Fortunately for financial institutions, their investments in big data and analytics to provide greater customer and transactional insights are likely to start paying off on the fraud front, according to the EY forecast, which suggests, "The opportunity to leverage 'Big Data' in the context of compliance and anti-corruption will allow companies to ask new questions." Data analytics, traditionally the domain of marketing and sales, has effectively migrated into the realm of internal audit, compliance, and corporate oversight. Companies now have opportunities to use forensic data analytics for proactive monitoring of business data. Organizations will be able to develop a better understanding of the risks and rewards of forensic data analytics and how these techniques can be used to transform data to help detect potential instances of fraud and implement effective fraud risk mitigation programs.

EY also emphasizes that the burden of dealing with cybercrime, fraud and other breaches will not be limited to IT, security functions or operations. It "will become part of a General Counsel's responsibility set," the EY report predicts. "These risks are requiring immediate and planned responses organized by inside and outside counsel. Additionally the potential shareholder impact, risk due to state-run and industrial cyber-espionage, loss of highly valuable IP, unique business process, or client data elevates the responsibility of cyber-security to a Board level exercise."

Source: Banktech

Additional authentication in banking transactions- Are you thinking it right?

Consider a scenario where an existing customer of the bank has been using the same laptop for accessing internet banking for the last 2 years. Now when she does online funds transfer for the rent payment this month, does the bank need to challenge this transaction through the additional authentication (e.g. one time password they have sent to mobile)? Probably not!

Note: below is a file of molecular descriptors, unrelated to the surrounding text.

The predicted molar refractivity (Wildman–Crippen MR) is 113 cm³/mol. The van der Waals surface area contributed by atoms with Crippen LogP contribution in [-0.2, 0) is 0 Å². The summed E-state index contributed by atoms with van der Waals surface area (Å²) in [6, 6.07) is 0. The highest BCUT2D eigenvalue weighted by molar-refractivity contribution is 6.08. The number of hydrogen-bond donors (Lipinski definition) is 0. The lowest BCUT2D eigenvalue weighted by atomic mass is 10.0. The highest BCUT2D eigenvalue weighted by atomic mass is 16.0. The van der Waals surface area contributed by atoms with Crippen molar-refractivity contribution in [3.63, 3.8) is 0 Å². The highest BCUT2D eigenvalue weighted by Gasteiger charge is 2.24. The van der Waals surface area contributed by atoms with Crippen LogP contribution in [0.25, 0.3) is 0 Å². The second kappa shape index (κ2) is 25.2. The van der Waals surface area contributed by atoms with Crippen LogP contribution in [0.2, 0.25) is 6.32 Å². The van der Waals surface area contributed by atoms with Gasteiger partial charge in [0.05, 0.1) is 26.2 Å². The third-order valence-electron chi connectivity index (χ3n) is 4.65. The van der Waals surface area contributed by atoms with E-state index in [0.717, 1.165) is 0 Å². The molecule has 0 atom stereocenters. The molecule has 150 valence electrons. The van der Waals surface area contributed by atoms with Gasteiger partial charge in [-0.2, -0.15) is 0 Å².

The bank in this case has got all the information and positive indicators to come to a conclusion that this is genuine routine transaction. Then why does the bank need to challenge this obvious low risk transaction leading to degraded customer experience and additional costs for the bank itself? The bank in this case lacked a knowledge based software system which can provide this right intelligence at the time of transaction processing.

On the other hand, consider the scenario where a fraudster had stolen the bank account credentials of a customer and guiled the bank and customer to steal the passwords. He then changes the mobile number registered for that bank account; adds new payee and performs funds transfer immediately to one of his bank accounts leading to a sweep of balance in the customer’s account. Fraudster could do this despite additional authentication challenges given by the bank’s internet banking system during the transaction processing despite each of these financial and non-financial transactions performed by the fraudster being risky.

The reason for such frauds could be the predictability of the fraud monitoring systems in place. Many banks around the world have implemented 2-factor authentication software that triggers additional second factor authentication for financial transactions performed by the customer through direct channels. After a careful study of the systems, the fraudster could understand the authentication measures taken for a particular transaction irrespective of the fact that who is doing the transaction. What the bank lacks in such scenarios is the intelligence that can deduce account/customer behavior patterns and forecast the risk associated with a transaction and can take the right action (challenge/decline/allow) at the right time. How handy would a system that can balance the three crucial aspects of cost, customer experience and risk when processing financial and non-financial transactions. This where the advanced risk based authentication systems gain favor. Advanced risk based authentication software can provide the real-time fraud risk intelligence for every transaction considering the customer/account behavior patterns and advice whether to allow, decline or challenge the transaction.

Enterprise wide implementation of advanced risk based authentication software for all direct channel transactions is critical for banks to fight rampant menace of identity fraud and account takeover fraud across the world. This is all the more vital for banks in countries and environments where customer’s knowledge of fraud and fraud schemes is lower. 

Source: CustomerXPs